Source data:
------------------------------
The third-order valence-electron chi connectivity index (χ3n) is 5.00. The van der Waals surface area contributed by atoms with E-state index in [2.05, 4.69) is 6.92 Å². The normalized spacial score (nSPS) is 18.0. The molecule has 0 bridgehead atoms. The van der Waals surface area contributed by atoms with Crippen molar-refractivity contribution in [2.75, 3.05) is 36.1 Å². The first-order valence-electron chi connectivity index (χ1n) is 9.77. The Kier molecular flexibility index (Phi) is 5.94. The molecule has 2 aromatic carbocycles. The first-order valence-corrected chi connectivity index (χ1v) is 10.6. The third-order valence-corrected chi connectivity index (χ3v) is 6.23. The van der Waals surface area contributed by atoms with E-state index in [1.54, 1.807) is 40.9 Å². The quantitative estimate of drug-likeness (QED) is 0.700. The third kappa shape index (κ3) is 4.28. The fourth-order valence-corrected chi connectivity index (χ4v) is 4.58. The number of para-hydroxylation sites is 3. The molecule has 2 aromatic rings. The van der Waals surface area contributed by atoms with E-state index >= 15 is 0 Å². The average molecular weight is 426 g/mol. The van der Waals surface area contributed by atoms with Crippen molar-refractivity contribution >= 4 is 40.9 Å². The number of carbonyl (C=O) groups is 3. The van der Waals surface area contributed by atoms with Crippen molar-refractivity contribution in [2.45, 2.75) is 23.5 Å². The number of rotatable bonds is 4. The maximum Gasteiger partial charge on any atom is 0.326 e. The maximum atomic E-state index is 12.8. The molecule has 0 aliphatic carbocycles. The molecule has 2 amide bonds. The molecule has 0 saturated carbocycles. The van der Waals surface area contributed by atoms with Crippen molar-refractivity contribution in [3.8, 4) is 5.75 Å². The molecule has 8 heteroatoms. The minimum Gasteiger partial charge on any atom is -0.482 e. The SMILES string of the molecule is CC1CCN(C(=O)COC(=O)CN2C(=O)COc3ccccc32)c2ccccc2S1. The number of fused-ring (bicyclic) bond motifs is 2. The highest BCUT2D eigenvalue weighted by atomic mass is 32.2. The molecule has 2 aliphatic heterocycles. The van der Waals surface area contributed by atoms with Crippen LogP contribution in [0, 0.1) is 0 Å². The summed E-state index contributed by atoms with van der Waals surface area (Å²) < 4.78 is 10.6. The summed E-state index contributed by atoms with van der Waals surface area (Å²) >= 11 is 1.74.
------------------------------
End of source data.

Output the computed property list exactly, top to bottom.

The third-order valence-electron chi connectivity index (χ3n) is 5.00. The van der Waals surface area contributed by atoms with E-state index in [2.05, 4.69) is 6.92 Å². The normalized spacial score (nSPS) is 18.0. The molecule has 0 bridgehead atoms. The van der Waals surface area contributed by atoms with Crippen molar-refractivity contribution in [2.75, 3.05) is 36.1 Å². The first-order valence-electron chi connectivity index (χ1n) is 9.77. The Kier molecular flexibility index (Phi) is 5.94. The molecule has 2 aromatic carbocycles. The first-order valence-corrected chi connectivity index (χ1v) is 10.6. The third-order valence-corrected chi connectivity index (χ3v) is 6.23. The van der Waals surface area contributed by atoms with E-state index in [1.54, 1.807) is 40.9 Å². The quantitative estimate of drug-likeness (QED) is 0.700. The third kappa shape index (κ3) is 4.28. The fourth-order valence-corrected chi connectivity index (χ4v) is 4.58. The number of para-hydroxylation sites is 3. The molecule has 2 aromatic rings. The van der Waals surface area contributed by atoms with E-state index >= 15 is 0 Å². The average molecular weight is 426 g/mol. The van der Waals surface area contributed by atoms with Crippen molar-refractivity contribution >= 4 is 40.9 Å². The number of carbonyl (C=O) groups is 3. The van der Waals surface area contributed by atoms with Crippen molar-refractivity contribution in [2.45, 2.75) is 23.5 Å². The number of rotatable bonds is 4. The maximum Gasteiger partial charge on any atom is 0.326 e. The maximum atomic E-state index is 12.8. The molecule has 0 aliphatic carbocycles. The molecule has 2 amide bonds. The molecule has 0 saturated carbocycles. The van der Waals surface area contributed by atoms with Crippen molar-refractivity contribution in [3.8, 4) is 5.75 Å². The molecule has 8 heteroatoms. The minimum Gasteiger partial charge on any atom is -0.482 e. The SMILES string of the molecule is CC1CCN(C(=O)COC(=O)CN2C(=O)COc3ccccc32)c2ccccc2S1. The number of fused-ring (bicyclic) bond motifs is 2. The highest BCUT2D eigenvalue weighted by atomic mass is 32.2. The molecule has 2 aliphatic heterocycles. The van der Waals surface area contributed by atoms with Crippen LogP contribution in [0, 0.1) is 0 Å². The summed E-state index contributed by atoms with van der Waals surface area (Å²) < 4.78 is 10.6. The summed E-state index contributed by atoms with van der Waals surface area (Å²) >= 11 is 1.74.